PEOPLE v. WALTERS.
In an information filed October 7, 1953, the appellant was charged with three counts of forgery of fictitious name in reference to the passing of certain fictitious checks, with intent to cheat and defraud named victims as follows: Count One, Maurice Karz, California Surplus Outlet and Pasadena First National Bank, $59.06; Count Two, M. G. Gusty, Sundries Fountain and Pasadena First National Bank, $59.06; Count Three, Mrs. Beulah Lailey and the same bank, $59.06. Appellant was further charged with a prior felony conviction of violation of Section 503, Vehicle Code.
The Public Defender was appointed as counsel for defendant who entered pleas of guilty to the first count and not guilty to the other two counts. Application for probation was denied and appellant was sentenced to the State Prison. The other counts were dismissed. On February 10, 1954, a petition to fix bail on appeal was filed and denied; a petition for rehearing was likewise filed and denied.
In denying the petition to fix bail on appeal, this court stated: ‘At the time the last-mentioned judgment [i. e., the instant judgment] was pronounced, the court revoked the probation in the case first above mentioned and sentenced appellant to state prison, the sentences to run concurrently. * * * No appeal was taken from the judgment pronounced in the first case. Appellant contends, however, that ‘the proceedings in the appealed case and the termination of the probation in said action 149810 were all substantially one proceeding * * *.’ With this contention we cannot agree. Two separate judgments were pronounced and an appeal taken from only one of them. Since no appeal was taken from the [first] judgment * * * this court is without power to fix bail or to order the release of appellant'. People v. Walters, 123 Cal.App.2d 184, 266 P.2d 563.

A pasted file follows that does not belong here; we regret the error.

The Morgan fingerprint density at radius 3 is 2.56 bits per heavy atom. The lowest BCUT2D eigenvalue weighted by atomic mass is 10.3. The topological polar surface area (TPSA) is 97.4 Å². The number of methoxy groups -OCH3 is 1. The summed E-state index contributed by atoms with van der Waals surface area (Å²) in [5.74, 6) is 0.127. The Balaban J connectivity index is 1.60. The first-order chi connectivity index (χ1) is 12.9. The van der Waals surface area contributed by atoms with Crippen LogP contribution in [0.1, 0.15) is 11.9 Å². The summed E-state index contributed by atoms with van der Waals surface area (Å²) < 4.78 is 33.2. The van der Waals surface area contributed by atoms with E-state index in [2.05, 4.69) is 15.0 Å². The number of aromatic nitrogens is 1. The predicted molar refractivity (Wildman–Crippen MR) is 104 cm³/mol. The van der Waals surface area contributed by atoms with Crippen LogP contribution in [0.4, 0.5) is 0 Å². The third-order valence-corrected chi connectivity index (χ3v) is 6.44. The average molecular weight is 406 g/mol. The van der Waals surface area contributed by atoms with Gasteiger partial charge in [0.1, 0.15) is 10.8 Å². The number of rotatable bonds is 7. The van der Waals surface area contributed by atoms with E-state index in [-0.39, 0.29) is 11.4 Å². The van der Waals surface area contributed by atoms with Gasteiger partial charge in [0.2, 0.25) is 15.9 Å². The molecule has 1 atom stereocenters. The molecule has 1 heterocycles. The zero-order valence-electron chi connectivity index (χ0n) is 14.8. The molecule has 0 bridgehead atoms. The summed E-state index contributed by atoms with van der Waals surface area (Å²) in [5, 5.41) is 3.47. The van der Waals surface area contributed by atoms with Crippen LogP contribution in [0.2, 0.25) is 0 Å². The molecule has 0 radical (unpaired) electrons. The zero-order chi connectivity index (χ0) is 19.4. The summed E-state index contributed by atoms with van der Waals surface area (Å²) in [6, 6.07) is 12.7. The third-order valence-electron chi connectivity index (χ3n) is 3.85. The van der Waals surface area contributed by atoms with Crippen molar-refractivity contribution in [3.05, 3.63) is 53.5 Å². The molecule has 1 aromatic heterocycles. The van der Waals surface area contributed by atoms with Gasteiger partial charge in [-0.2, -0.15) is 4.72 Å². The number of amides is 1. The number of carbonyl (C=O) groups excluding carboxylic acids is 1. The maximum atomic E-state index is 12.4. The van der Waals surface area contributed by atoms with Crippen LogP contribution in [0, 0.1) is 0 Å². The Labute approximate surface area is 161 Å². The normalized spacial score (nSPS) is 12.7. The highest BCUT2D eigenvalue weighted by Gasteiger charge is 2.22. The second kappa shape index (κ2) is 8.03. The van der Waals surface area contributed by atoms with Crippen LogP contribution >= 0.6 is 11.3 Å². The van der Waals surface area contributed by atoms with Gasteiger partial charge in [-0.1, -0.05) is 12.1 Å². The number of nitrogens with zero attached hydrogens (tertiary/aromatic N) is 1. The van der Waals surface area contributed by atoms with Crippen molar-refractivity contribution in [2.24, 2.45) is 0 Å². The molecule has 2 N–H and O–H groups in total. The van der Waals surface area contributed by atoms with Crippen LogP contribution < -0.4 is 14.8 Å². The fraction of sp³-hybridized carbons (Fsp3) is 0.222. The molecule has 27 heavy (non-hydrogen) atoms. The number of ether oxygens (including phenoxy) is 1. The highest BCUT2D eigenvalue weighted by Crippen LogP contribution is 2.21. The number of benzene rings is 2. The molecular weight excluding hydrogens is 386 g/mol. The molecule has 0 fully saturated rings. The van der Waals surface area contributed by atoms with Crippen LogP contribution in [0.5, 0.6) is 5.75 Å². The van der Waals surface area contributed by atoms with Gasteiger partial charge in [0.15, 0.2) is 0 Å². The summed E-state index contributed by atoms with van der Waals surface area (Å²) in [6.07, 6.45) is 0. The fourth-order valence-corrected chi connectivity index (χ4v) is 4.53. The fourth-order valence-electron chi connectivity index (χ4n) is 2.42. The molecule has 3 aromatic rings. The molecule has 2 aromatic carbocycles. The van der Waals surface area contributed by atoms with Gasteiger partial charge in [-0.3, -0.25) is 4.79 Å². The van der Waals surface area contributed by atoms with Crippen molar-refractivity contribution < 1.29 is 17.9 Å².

Appellant contends that ‘The trial court erred in denying probation in Case No. 159317 (the present action) and in holding that its revocation of probation in Case No. 149810 (previous motor vehicle prosecution) were not one and the same proceeding, and reviewable on appeal from the judgment’. This contention is devoid of merit. The case of People v. Robinson, Cal.App., 266 P.2d 78, and other opinions cited in support thereof, bear no resemblance to the factual situation here presented and cannot be deemed authority for appellant's contention.
As hereinbefore noted, there was no appeal from anything save the judgment in the instant case. The two prosecutions were not, as appellant contends, ‘substantially’ the same proceedings but were and are entirely separate and distinct. It would do violence to all the tenets of appellate procedure if an appeal from one judgment should be held to open up for review the merits of another and separate proceeding. The propriety of an order revoking probation granted in a prior case is therefore not properly reviewable on this appeal. And, as noted in the respondent's brief, ‘there is nothing in the instant record to show that the judgment was not properly rendered’.
A survey of the record indicates that customary and proper steps were taken by the trial court in respect to the matters about which appellant now complains. There is no merit in any of the contentions made.
The judgment is affirmed.
WHITE, P. J., and DRAPEAU, J., concur.